New committee will focus on pedestrian safety in Glendale

City officials are forming a new pedestrian-safety advisory committee to help draft a citywide pedestrian plan with ideas on improving walkability in Glendale, expanding on three years of work by a similar task force.

The plan will zero in on four areas — engineering, enforcement, education and encouragement — while establishing timelines to implement pedestrian-safety initiatives, according to Roubik Golanian, the city's public works director.


"What intersections do we need to upgrade? Do we need to add more crosswalks? Do we need to provide better lighting? Do we need more traffic signals?" Golanian said, noting some of the questions the plan would answer.

A consultant hired using grant funds to oversee the project has started surveying the community for input, he added.


"The gist of it ... when it comes to encouragement, is 'What would it take to make you walk, and walk more, in Glendale?'" Golanian said.

The new committee — which will replace the Pedestrian Safety Task Force — will also weigh in on developing safe routes to Glendale schools, as well as implementing a citywide safety education initiative, according to a city report.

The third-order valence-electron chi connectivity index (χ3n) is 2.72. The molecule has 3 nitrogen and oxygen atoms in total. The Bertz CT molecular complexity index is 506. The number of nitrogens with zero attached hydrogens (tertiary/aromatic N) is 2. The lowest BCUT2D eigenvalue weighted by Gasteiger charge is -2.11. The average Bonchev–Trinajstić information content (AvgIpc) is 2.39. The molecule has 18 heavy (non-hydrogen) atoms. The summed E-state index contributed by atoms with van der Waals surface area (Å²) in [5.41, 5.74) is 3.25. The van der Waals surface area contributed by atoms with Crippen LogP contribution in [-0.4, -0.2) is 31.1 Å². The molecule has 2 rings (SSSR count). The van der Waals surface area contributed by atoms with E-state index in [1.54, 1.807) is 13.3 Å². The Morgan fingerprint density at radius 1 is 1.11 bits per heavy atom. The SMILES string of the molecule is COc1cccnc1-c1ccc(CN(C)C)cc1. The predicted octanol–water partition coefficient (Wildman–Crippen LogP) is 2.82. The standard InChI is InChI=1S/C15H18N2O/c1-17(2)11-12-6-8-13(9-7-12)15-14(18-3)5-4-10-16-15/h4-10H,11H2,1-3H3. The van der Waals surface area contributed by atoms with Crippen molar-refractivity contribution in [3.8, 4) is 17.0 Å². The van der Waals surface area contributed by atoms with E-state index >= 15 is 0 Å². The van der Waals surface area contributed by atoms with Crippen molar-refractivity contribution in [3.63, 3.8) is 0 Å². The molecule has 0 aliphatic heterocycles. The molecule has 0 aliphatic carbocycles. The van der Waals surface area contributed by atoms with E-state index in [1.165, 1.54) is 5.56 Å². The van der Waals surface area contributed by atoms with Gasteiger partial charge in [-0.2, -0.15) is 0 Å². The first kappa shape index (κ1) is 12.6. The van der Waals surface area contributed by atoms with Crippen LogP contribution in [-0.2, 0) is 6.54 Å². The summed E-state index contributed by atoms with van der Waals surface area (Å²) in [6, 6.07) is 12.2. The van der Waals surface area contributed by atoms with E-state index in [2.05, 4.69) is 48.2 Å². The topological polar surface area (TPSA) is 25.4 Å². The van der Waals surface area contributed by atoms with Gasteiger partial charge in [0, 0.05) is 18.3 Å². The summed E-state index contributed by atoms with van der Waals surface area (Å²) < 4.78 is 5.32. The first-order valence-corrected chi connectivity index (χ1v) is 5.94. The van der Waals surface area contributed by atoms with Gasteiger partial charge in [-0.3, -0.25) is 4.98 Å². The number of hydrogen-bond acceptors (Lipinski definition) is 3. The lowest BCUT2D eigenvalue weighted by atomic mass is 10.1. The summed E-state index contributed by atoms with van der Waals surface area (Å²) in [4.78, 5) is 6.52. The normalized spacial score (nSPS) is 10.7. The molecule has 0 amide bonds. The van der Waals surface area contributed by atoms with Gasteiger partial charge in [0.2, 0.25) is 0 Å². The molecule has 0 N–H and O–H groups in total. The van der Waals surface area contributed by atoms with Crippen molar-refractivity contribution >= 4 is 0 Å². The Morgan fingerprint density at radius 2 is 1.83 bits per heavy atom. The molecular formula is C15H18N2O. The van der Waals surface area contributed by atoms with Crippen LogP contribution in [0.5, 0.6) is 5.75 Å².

Since the task force was established three years ago, city officials have installed new traffic signals, added walking flags to two Glendale intersections and upgraded crosswalks to be more pedestrian-friendly.

Meanwhile, the police department has focused educational efforts on Armenian-speaking seniors, who officials said were disproportionately affected by pedestrian collisions, while also conducting enforcement operations in areas with high collision rates.

"We believe it's paying dividends," Golanian said. "We have seen a lesser number of accidents involving that demographic."

Through May of this year, pedestrian-involved traffic collisions have dropped by more than 40% when compared to the same period last year, from 64 incidents to 36, according to Glendale Police Department statistics.

Even so, Glendale police this year have logged four pedestrian fatalities.

Most recently, a 61-year-old woman was killed in May after she was struck by a car while crossing the street at Monterey Road and Louise Street. She died in the hospital.

An 81-year-old Glendale man was fatally struck crossing Broadway from Belmont Street in April by a hit-and-run driver, a week after a 33-year-old woman died after she was hit by a car while crossing illegally at Pacific Avenue and Glenoaks Boulevard.

In February, a 56-year-old man died the morning after he was hit by a car while jaywalking on Verdugo Road, just south of Wilson Avenue.


Alene Tchekmedyian,

Twitter: @atchek